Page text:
In fact, several of those gulf countries already had quiet, behind-the-scenes business and security relations with Israel. But this would be the first public display.

On Sept. 15, 2020, in an elaborate White House ceremony, the United Arab Emirates and Bahrain signed an agreement called the Abraham Accords for “peace, diplomatic relations and full normalization” with Israel.


The UAE insisted Israel back off from any plans for a wholesale annexation of the West Bank in exchange for its agreement.

But otherwise, few demands were made of Israel regarding the plight of Palestinians. Critics say Trump squandered an opportunity to make progress on the conflict, in essence handing Israel the better relations it long sought without making any significant concessions to the Palestinians.


Did the accords change things substantively?

It was a remarkable shift in Middle East alliances.

The participating countries opened embassies and flight paths, while Israeli tourists for the first time could travel to the shopping mecca of Dubai.

At the signing ceremony, Trump announced his confidence that other nations would soon follow suit. And while Morocco and Sudan did, no other major Arab country has done so.

In this new equation, the prize was Saudi Arabia. Trump, and especially his son-in-law and special advisor, Jared Kushner, had lobbied the Saudis hard. But the Saudis resisted, largely because of King Salman’s lingering allegiance to the Palestinians.


His heir, Crown Prince Mohammed bin Salman, is thought to have no such loyalty and to have been eager to join the economic windfall that better relations with Israel might portend. As a result, Saudi Arabia was moving slowly toward a normalization agreement with Israel, according to U.S. officials. Saudi Arabia also had big asks, including a massive defense pact with Washington.


How has the Israel-Hamas war changed ties?

The war — which so far has left close to 1,200 Israelis and more than 26,000 Palestinians dead, according to each side — put an immediate brake on Saudi Arabia and other nations getting closer to Israel.

Bahrain, one of the countries that opened ties with Israel, recalled its ambassador.

There has been an enormous drop in tourism travel between Tel Aviv and the United Arab Emirates, although the UAE has not canceled the flights nor recalled its ambassador from Israel.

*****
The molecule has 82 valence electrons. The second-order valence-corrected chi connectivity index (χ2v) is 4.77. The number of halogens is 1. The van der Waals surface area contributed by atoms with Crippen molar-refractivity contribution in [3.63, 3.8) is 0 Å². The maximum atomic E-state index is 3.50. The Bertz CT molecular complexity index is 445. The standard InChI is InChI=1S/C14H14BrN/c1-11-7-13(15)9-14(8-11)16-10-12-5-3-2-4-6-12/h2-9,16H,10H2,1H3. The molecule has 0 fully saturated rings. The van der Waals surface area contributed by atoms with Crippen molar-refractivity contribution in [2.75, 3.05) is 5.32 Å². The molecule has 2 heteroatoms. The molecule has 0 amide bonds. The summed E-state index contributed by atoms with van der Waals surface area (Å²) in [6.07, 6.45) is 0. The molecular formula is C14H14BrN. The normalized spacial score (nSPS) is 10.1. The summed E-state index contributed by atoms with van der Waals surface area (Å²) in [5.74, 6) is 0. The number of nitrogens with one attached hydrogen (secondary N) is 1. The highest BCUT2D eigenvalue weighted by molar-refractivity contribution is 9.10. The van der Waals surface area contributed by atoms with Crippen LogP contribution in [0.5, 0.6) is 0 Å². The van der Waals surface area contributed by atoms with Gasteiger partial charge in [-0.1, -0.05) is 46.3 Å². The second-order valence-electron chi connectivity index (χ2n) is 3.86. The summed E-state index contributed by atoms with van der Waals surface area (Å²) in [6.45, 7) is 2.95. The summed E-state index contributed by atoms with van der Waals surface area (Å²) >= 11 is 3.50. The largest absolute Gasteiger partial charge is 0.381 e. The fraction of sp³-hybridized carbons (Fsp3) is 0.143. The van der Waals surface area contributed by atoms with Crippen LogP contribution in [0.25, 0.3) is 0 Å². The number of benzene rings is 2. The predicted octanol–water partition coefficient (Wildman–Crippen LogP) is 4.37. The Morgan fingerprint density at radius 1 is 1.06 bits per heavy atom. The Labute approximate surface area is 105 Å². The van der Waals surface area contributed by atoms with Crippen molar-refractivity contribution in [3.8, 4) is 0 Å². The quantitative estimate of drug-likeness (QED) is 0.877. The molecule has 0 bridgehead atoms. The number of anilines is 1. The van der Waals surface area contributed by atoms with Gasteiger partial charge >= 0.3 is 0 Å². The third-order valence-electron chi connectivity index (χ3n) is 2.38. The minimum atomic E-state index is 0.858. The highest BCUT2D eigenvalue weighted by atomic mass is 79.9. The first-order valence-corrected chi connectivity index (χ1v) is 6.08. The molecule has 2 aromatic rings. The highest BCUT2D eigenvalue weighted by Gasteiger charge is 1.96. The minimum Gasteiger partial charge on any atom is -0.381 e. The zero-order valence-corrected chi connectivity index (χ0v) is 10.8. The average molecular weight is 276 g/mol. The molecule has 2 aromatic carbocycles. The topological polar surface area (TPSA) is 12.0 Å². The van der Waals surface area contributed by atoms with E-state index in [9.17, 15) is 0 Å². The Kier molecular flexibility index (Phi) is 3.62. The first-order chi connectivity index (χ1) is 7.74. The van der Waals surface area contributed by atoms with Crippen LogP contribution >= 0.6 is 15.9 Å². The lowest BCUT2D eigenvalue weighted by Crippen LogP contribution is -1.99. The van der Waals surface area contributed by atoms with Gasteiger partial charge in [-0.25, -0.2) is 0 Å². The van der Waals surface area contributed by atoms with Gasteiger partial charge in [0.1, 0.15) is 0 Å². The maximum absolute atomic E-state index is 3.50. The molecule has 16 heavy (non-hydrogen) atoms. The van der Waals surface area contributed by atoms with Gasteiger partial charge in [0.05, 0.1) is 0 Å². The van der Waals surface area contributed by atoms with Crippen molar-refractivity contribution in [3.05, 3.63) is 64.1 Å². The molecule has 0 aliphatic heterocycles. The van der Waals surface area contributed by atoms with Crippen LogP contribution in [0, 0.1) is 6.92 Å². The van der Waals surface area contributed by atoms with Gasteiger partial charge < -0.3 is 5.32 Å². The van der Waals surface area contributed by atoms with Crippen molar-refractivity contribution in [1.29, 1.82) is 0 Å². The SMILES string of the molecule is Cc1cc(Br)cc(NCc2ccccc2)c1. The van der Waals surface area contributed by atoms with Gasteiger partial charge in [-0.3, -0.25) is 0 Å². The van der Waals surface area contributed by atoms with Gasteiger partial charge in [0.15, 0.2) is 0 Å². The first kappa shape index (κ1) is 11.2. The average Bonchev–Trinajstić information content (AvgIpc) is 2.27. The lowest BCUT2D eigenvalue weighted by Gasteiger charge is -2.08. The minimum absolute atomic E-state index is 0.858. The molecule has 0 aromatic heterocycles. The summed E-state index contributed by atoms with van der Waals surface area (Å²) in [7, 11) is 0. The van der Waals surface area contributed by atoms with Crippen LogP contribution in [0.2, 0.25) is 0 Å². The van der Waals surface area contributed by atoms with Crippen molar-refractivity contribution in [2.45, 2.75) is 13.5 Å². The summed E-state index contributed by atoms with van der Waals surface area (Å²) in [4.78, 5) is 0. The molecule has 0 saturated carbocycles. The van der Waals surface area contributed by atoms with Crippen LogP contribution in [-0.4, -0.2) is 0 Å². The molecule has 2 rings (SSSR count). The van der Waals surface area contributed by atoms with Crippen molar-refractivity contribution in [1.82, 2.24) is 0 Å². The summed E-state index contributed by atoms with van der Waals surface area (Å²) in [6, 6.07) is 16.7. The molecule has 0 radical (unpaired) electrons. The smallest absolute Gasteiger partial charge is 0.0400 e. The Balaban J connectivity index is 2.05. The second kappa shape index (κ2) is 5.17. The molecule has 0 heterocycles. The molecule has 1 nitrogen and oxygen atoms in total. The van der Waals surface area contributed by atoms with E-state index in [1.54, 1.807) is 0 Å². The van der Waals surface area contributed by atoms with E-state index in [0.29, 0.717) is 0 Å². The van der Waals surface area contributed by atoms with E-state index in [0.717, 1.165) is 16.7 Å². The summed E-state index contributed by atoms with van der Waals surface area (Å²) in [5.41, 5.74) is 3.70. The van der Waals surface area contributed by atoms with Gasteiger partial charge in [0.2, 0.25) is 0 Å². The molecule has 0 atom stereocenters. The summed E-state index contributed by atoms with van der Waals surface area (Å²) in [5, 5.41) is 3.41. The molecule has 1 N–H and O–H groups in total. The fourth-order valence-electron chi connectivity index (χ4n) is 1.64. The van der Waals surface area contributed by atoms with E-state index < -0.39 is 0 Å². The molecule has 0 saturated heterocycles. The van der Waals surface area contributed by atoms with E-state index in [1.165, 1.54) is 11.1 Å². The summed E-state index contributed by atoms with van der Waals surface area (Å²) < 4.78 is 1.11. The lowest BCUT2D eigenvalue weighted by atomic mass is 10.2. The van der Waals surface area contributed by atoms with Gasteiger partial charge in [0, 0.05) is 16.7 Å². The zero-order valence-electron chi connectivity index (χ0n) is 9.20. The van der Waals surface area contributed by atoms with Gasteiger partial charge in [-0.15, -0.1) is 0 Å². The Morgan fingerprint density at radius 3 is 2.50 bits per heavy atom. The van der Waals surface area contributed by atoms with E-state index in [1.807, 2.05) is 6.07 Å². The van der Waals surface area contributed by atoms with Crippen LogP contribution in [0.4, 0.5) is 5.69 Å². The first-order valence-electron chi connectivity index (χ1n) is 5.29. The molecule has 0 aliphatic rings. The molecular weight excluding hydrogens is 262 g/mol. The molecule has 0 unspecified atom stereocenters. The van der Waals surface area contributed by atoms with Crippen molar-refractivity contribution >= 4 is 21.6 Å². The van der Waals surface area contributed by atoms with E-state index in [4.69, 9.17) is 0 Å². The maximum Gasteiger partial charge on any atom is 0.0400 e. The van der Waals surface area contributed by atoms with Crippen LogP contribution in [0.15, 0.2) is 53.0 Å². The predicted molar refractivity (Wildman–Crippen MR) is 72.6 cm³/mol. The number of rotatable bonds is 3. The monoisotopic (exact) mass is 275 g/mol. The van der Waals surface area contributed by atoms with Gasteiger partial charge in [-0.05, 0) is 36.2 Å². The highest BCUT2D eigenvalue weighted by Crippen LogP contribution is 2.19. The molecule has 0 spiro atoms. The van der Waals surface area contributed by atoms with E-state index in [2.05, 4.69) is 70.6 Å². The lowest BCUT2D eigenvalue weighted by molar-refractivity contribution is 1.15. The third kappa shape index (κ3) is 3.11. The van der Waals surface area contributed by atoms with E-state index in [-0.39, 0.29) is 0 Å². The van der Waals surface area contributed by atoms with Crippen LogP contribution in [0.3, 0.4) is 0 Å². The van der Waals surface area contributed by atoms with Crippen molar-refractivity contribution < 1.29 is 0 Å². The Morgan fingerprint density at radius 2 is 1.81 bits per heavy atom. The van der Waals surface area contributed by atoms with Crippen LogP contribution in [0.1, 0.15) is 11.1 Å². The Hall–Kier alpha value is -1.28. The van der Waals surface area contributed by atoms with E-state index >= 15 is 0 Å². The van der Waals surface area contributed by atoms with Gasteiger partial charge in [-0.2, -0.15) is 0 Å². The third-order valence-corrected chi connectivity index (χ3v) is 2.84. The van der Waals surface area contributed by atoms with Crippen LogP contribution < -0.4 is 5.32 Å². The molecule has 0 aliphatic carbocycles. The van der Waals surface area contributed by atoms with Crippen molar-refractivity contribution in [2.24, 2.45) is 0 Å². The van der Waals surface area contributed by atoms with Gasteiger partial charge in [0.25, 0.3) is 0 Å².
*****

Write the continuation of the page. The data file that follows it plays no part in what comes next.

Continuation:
The other two countries that signed on to the Abraham Accords, Morocco and Sudan, had lesser dealings with Israel all along, and have not reversed the agreement. Their acquiescence had more to do with getting concessions from the U.S. than stepping up relations with Israel.

Morocco has allowed rare massive street demonstrations against Israel.

Sudan and Morocco were tepid in criticism of the Oct. 7 Hamas attacks, but quick to join regional opprobrium over Israel’s retaliation.

And all of the Arab nations involved in the Abraham Accords have demanded an immediate cease-fire in the war.


What does all this mean for the fate of the Abraham Accords?

It is not yet clear if any of these countries, ruled primarily by royal families and dictators, will ever return to a path of normalization with Israel.

While not democratic, they are mindful, and wary, of the anger toward Israel and support for Palestinians among their own populations. The war has only heightened those feelings.

But there are lucrative business and military deals at stake, and several leaders have told the Biden administration they hope to continue to improve relations with Israel once the current crisis is over, U.S. officials say.

Saudi Arabia will be the country to watch. The desert kingdom has given Israel a potential shot at opening ties, saying in recent days that it would consider such steps if a credible path to statehood for the Palestinians is established.

A senior UAE official said last month that its new strategic relationship with Israel, including economic ties, remained a “long-term” goal.